The book of Revelation follows suit. John the Seer’s vision of the New Heaven and New Earth is one in which “the sea was no more” (Revelation 21:1). I suppose that just as there is no sun or moon because we will experience the one whom the Nicene Creed labels “light from light,” so too there will be no sea since we will take part in the endless life of the divine sea forever in the New Jerusalem. Yet this New Jerusalem will itself have a body of water: “Then he showed me the river of the water of life, bright as crystal, flowing from the throne of God and of the Lamb through the middle of the street of the city; also, on either side of the river, the tree of life with its twelve kinds of fruit, yielding its fruit each month; and the leaves of the tree were for the healing of the nations” (22: 1-2).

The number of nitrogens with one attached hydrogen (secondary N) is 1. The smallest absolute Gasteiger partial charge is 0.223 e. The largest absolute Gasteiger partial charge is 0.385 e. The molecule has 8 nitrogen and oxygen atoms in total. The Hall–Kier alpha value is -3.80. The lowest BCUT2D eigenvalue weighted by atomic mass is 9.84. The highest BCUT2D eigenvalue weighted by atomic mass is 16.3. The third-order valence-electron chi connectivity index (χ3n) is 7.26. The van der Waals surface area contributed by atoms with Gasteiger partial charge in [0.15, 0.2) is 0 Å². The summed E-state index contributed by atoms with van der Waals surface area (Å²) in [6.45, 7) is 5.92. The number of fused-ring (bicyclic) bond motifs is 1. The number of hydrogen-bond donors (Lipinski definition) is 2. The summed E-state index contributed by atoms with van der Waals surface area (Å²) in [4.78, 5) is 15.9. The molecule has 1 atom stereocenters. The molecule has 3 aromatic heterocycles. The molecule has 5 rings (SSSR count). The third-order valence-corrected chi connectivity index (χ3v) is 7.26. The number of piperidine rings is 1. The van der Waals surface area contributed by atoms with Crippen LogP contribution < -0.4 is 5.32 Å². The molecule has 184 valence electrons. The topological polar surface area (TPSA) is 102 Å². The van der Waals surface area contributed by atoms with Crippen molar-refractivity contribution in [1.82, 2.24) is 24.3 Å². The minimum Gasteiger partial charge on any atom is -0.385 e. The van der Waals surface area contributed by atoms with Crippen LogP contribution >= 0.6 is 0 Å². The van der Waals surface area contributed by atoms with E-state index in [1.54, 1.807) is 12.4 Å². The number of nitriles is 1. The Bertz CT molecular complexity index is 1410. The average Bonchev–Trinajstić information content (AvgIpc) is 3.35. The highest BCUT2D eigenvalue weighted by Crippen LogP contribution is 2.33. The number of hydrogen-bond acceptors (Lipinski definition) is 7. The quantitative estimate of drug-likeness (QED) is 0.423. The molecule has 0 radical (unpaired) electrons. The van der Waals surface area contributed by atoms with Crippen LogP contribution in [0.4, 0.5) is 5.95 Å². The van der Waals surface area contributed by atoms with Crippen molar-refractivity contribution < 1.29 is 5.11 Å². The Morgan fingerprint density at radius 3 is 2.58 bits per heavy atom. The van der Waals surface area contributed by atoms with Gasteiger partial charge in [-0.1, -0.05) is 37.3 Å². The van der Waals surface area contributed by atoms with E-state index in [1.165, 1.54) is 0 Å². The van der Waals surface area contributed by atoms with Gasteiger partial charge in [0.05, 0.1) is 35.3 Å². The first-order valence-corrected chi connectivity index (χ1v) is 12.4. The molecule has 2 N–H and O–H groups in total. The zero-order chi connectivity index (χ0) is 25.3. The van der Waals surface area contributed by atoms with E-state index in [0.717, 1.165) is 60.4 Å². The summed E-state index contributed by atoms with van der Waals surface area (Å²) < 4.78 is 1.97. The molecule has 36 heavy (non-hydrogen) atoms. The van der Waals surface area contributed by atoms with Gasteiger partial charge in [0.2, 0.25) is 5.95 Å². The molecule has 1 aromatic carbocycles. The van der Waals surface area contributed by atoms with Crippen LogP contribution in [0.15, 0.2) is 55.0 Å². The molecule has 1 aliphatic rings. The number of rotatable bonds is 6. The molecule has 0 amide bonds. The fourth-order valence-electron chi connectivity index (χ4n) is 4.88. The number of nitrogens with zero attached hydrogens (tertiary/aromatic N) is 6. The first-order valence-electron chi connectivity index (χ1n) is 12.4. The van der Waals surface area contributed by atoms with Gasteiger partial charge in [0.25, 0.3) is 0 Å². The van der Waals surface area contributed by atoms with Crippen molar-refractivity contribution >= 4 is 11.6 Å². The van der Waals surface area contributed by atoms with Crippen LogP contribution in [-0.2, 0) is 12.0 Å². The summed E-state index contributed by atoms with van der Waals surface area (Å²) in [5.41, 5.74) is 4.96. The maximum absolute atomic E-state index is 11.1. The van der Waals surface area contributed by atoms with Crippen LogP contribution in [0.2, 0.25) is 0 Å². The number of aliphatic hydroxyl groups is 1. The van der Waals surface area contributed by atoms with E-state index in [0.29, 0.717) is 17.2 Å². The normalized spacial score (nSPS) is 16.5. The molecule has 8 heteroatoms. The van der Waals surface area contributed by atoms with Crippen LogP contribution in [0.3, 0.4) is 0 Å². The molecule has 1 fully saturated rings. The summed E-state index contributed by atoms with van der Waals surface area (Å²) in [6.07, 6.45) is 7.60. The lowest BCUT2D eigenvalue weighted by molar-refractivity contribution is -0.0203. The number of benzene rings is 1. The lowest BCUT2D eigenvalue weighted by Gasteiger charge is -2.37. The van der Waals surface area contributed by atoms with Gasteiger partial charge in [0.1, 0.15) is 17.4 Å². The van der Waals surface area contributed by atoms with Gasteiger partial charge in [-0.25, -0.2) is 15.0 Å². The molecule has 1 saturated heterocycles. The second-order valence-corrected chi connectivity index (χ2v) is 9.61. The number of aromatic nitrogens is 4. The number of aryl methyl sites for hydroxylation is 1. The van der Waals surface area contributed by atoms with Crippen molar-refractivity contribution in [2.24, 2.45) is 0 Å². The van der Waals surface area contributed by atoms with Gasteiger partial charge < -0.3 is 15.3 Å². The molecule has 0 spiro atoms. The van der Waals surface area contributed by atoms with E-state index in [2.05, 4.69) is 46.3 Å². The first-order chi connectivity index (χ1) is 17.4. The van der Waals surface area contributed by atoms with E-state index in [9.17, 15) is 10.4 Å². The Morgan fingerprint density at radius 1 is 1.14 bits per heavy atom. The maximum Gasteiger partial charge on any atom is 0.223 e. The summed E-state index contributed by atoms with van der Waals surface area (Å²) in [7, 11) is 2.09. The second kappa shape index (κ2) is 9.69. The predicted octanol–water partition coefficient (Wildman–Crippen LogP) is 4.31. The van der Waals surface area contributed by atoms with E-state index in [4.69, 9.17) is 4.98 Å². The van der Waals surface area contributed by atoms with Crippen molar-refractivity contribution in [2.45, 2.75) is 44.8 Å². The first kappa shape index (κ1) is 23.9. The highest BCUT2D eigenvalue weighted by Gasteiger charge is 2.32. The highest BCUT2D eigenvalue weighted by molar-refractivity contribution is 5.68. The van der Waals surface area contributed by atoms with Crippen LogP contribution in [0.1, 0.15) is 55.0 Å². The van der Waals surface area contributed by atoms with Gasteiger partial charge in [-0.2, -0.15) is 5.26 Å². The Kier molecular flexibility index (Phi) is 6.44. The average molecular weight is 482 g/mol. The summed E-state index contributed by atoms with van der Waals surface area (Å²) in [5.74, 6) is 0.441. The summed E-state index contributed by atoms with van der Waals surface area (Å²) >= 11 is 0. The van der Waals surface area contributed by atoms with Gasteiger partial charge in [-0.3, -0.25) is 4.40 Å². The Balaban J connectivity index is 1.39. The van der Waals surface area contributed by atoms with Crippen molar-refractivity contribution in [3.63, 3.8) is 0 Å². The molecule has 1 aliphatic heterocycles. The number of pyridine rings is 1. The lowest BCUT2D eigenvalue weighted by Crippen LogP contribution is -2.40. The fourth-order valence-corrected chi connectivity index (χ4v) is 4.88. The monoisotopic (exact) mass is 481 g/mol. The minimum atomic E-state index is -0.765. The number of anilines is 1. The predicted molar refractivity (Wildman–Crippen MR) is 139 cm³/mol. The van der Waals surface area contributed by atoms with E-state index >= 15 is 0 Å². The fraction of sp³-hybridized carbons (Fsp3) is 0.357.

While I’ve never said no to fruit, I read this vision and see myself diving into the river eternally. Perhaps it’s the result of having another bit of Scripture in my subconscious, albeit reinterpreted. The beginning of the book of Ecclesiastes begins with the emptiness of life as seen in the fact that our world operates on cycles—an inspiration of the eternal return.

All streams run to the sea,
but the sea is not full;
to the place where the streams flow,
there they flow again. (1: 7)

In the Heavenly Jerusalem the emptiness of life perceived by those who watched the water cycle here on earth will have that perception, as so many of our perceptions on this side of the River Jordan, turned upside down.

How lovely it is that the spot we have found for refreshment in the muggy, mosquito-ridden summer is on the Saint Croix River: Holy Cross in English. It flows by Wisconsin and Minnesota, surely, but as I emerge from yet another dive into its depths and find myself further down the shore I could swear I’ve caught a glimpse of something more—saints gathered by a throne.

Shall we gather at the river?